When considering the safety of dutasteride, one should consider the following:

  • It acts on other parts of the body besides the hair follicle.
  • Unlike finasteride, where families that had a deficiency of the Type II 5-alpha reductase enzyme were followed for years without any adverse effects, there is no natural biologic model to show the safety of dutasteride.
  • Dutasteride has been approved for prostate enlargement in an older male population. It is not approved for hair loss and, in fact, the clinical trials for hair loss were discontinued, so there is no safety data for its use in younger patients. There is a greater incidence of sexual side effects with dutasteride compared to finasteride.
  • The 1/2 life of dutasteride is 5 weeks compared to 6-8 hours for finasteride. Serum concentrations of dutasteride are detectable up to 4-6 months after discontinuation of treatment.
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Q: I have early thinning on the top of my scalp and I was told to use Propecia, but I heard that is was only for men. What do you think? — T.G., Staten Island, NY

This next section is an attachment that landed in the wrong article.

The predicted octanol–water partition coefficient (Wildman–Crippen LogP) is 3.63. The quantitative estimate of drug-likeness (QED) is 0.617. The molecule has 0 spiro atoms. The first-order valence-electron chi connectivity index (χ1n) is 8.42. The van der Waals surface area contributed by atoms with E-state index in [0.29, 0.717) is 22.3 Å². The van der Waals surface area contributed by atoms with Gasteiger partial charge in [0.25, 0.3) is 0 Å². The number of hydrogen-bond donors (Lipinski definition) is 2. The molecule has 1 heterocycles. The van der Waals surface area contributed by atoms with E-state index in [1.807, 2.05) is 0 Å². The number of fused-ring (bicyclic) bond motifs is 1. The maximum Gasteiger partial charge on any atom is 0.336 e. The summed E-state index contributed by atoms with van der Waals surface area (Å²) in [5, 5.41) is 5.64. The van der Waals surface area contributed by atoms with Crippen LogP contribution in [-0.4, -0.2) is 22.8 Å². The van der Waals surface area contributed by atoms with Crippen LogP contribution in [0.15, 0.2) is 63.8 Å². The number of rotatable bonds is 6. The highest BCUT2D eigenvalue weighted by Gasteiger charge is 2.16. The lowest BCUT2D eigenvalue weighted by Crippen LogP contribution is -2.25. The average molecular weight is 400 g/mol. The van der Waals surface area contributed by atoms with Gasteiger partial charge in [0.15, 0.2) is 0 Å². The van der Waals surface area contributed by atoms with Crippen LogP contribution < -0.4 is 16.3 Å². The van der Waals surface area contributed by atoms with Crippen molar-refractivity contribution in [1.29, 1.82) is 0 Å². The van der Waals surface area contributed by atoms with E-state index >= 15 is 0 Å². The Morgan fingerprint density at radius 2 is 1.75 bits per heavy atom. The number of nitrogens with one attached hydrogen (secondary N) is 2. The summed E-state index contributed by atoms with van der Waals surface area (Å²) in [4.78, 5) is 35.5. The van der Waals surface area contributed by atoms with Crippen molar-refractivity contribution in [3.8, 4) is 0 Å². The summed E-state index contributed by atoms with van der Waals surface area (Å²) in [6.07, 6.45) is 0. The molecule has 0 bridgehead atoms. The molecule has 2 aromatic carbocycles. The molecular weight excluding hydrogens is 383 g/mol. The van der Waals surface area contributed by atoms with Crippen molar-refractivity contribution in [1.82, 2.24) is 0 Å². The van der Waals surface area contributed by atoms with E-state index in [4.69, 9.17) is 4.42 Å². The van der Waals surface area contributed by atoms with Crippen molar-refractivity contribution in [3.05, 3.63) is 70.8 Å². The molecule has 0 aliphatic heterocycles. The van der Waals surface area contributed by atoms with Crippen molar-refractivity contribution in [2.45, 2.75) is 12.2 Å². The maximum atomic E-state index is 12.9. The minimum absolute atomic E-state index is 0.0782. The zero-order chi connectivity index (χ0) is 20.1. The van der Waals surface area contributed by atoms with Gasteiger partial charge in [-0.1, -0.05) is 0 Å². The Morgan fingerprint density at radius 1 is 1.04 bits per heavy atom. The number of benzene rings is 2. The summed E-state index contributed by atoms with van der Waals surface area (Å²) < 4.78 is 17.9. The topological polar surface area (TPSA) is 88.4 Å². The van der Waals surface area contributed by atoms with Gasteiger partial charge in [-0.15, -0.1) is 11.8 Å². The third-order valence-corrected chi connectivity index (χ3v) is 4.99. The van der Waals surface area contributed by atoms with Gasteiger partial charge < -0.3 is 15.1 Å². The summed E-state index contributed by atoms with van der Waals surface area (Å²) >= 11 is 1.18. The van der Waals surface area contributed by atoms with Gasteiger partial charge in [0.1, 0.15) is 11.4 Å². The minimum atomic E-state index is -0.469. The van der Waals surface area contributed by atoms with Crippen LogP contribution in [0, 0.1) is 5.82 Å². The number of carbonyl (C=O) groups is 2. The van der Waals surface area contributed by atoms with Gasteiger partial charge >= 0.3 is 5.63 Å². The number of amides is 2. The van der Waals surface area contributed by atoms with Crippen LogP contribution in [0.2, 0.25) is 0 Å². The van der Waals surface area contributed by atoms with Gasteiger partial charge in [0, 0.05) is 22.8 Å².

A: Women can’t take Propecia during the child-bearing years because, if ingested, it can cause birth defects in male offspring.

In post-menopausal women, where we see the greatest frequency of hair loss, it doesn’t seem to be effective.

In pre-menopausal women who do not plan to become pregnant or who already have children, we are still cautious about using the medication, since there effectiveness has not been proven and its long-term safety in this population has not been tested.

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Q: Will I be unconscious during the hair transplant procedure and do you use general anesthesia? – C.L., Boston, Massachusetts

A: All of the surgical hair restoration procedures at Bernstein Medical are performed under local anesthesia. The fact that general anesthesia is not needed is what makes hair transplant procedures – even though they are long – very safe.

Patients are given a sedative to help them relax, but they are not put to sleep. Most patients watch TV, see movies or just chat during the procedure.